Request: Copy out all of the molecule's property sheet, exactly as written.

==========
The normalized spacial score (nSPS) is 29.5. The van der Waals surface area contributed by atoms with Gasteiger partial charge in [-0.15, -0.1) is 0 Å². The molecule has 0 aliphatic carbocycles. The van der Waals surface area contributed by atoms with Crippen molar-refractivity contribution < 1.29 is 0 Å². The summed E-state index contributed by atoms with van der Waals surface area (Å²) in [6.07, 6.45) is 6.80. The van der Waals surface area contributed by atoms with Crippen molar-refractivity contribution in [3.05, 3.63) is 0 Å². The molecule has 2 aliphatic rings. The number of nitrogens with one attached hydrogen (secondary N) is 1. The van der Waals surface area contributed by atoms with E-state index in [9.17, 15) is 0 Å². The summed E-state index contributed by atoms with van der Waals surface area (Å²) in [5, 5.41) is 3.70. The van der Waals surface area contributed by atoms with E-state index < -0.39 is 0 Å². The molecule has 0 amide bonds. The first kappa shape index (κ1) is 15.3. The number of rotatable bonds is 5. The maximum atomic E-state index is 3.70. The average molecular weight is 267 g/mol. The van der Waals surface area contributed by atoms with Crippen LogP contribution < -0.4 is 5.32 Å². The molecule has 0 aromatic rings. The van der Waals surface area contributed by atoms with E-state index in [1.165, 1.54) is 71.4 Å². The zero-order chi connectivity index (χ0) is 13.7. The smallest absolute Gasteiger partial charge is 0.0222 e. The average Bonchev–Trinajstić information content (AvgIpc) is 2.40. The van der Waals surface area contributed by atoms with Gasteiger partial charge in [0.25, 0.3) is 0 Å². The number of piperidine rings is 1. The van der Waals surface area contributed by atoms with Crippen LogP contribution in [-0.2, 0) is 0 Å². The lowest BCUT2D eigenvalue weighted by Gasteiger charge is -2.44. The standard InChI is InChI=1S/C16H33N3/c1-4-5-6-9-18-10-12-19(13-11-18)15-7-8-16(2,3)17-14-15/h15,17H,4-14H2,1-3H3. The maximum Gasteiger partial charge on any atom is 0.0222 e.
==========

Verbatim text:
The normalized spacial score (nSPS) is 29.5. The van der Waals surface area contributed by atoms with Gasteiger partial charge in [-0.15, -0.1) is 0 Å². The molecule has 0 aliphatic carbocycles. The van der Waals surface area contributed by atoms with Crippen molar-refractivity contribution < 1.29 is 0 Å². The summed E-state index contributed by atoms with van der Waals surface area (Å²) in [6.07, 6.45) is 6.80. The van der Waals surface area contributed by atoms with Crippen molar-refractivity contribution in [3.05, 3.63) is 0 Å². The molecule has 2 aliphatic rings. The number of nitrogens with one attached hydrogen (secondary N) is 1. The van der Waals surface area contributed by atoms with E-state index in [9.17, 15) is 0 Å². The summed E-state index contributed by atoms with van der Waals surface area (Å²) in [5, 5.41) is 3.70. The van der Waals surface area contributed by atoms with E-state index < -0.39 is 0 Å². The molecule has 0 amide bonds. The first kappa shape index (κ1) is 15.3. The number of rotatable bonds is 5. The maximum atomic E-state index is 3.70. The average molecular weight is 267 g/mol. The van der Waals surface area contributed by atoms with Crippen LogP contribution < -0.4 is 5.32 Å². The molecule has 0 aromatic rings. The van der Waals surface area contributed by atoms with E-state index in [1.165, 1.54) is 71.4 Å². The zero-order chi connectivity index (χ0) is 13.7. The smallest absolute Gasteiger partial charge is 0.0222 e. The average Bonchev–Trinajstić information content (AvgIpc) is 2.40. The van der Waals surface area contributed by atoms with Gasteiger partial charge in [0.25, 0.3) is 0 Å². The number of piperidine rings is 1. The van der Waals surface area contributed by atoms with Crippen LogP contribution in [-0.2, 0) is 0 Å². The lowest BCUT2D eigenvalue weighted by Gasteiger charge is -2.44. The standard InChI is InChI=1S/C16H33N3/c1-4-5-6-9-18-10-12-19(13-11-18)15-7-8-16(2,3)17-14-15/h15,17H,4-14H2,1-3H3. The maximum Gasteiger partial charge on any atom is 0.0222 e.